Comparing Net Operating Income
To compare apples to apples, we can look at the Net Operating Income (NOI) of both properties. The NOI is the income from rent minus operating expenses but before the mortgage expenses. For the existing property, the NOI is $15K a year since there are no mortgage expenses. The NOI of the new property is $80K, which means that once the mortgage is paid off, she would get $80K a year vs the $15K she’s currently getting.
This is why clients’ goals and timelines are so important when making a decision. If my client wants cash flow today, then buying a new property and cash flowing $500 less a month may not be worth it to her. However, if she is at the point that paying off the property years down the road matches up when she’ll want to cash flow, then selling and doing a 1031 exchange is the better option. Clients get the greatest return by leveraging up and matching up their acquisitions to their timelines so they’ll get the greatest cash flow at the time that cash flow is most important for them.
Is now a good time to do a 1031 exchange?
I often get asked about 1031 exchanges, especially now that there are proposed changes to the tax code. These changes would limit capital gains from an investment property to $500K for a single person or $1M for married couples. If you’re a mom and pop landlord, these numbers are probably not going to affect you. However, this would greatly affect an institutional investor, and is worth paying attention to for them. If these changes would impact you or you’re losing sleep thinking about it, then doing a 1031 right now makes sense.
On a more general level, doing a 1031 exchange right now is a smart move from a market standpoint, too. In the current market, you can sell a property and get top dollar for it, so it’s a good time to take advantage of equity and buy another property. While this would then put you in a competitive buyer pool, you’re also using leverage to lock in a long term low interest rate. This is a great time to take advantage of the market to buy a better performing property, as well as getting cheap, long term debt.
Whether or not you want to do a regular or reverse 1031 exchange will depend on your circumstances. A regular 1031 exchange requires you to sell your first property and then identity the replacement within 45 days of closing. This is a tight deadline, especially in a competitive market, so many people are looking into a reverse 1031. In the reverse 1031, you can buy the replacement property first and then sell the preexisting property within six months. However, this comes with a higher fee of about $5K vs $1K, and you have to have the means to buy a property without first selling one. Some people have the capital to do it, while others are meeting with lenders to find creative ways to finance the purchase. There’s always a risk with the reverse 1031 that the market could go off a cliff, leaving you on the hook for two properties, though that isn’t likely.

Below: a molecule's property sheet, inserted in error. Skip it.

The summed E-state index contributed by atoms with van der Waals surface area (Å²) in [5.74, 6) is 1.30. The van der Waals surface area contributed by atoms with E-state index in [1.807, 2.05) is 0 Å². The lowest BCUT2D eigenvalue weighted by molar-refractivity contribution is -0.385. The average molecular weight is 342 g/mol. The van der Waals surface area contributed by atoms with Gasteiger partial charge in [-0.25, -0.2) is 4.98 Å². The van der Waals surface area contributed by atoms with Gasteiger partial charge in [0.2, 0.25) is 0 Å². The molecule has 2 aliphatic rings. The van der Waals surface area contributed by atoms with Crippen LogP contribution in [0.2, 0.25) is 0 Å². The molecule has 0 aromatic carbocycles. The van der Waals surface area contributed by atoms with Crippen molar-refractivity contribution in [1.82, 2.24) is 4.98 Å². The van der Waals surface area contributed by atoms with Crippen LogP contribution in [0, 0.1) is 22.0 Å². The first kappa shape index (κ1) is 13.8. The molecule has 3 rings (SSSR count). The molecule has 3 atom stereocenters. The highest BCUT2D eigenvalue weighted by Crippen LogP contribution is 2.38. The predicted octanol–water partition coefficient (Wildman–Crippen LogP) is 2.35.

Most of our clients are doing regular 1031 exchanges, and while the turnaround time is short, we have a 100% success rate. The main reason for our success is that we do a lot of prep work ahead of time. We identify the replacement property prior to closing and try to get our clients under contract before their closing date on the first property. If you are considering doing a 1031 exchange, reach out to us and we can make sure you fit the requirements and answer any questions.
While these are complex topics, the most important aspect is creating goals. At Envision Advisors, we focus on long term wealth creation, not short term wealth. We can help you create a plan for your goals, review your portfolio to ensure you’re on track, and put all of it into context. Reach out to us with any questions and we are happy to help you.
If you would like more information on how to use the Return on Equity spreadsheet and analyze investment properties, check out our free online Investment Property Analysis Course. Module 3 of the course focuses specifically on the RoE spreadsheet.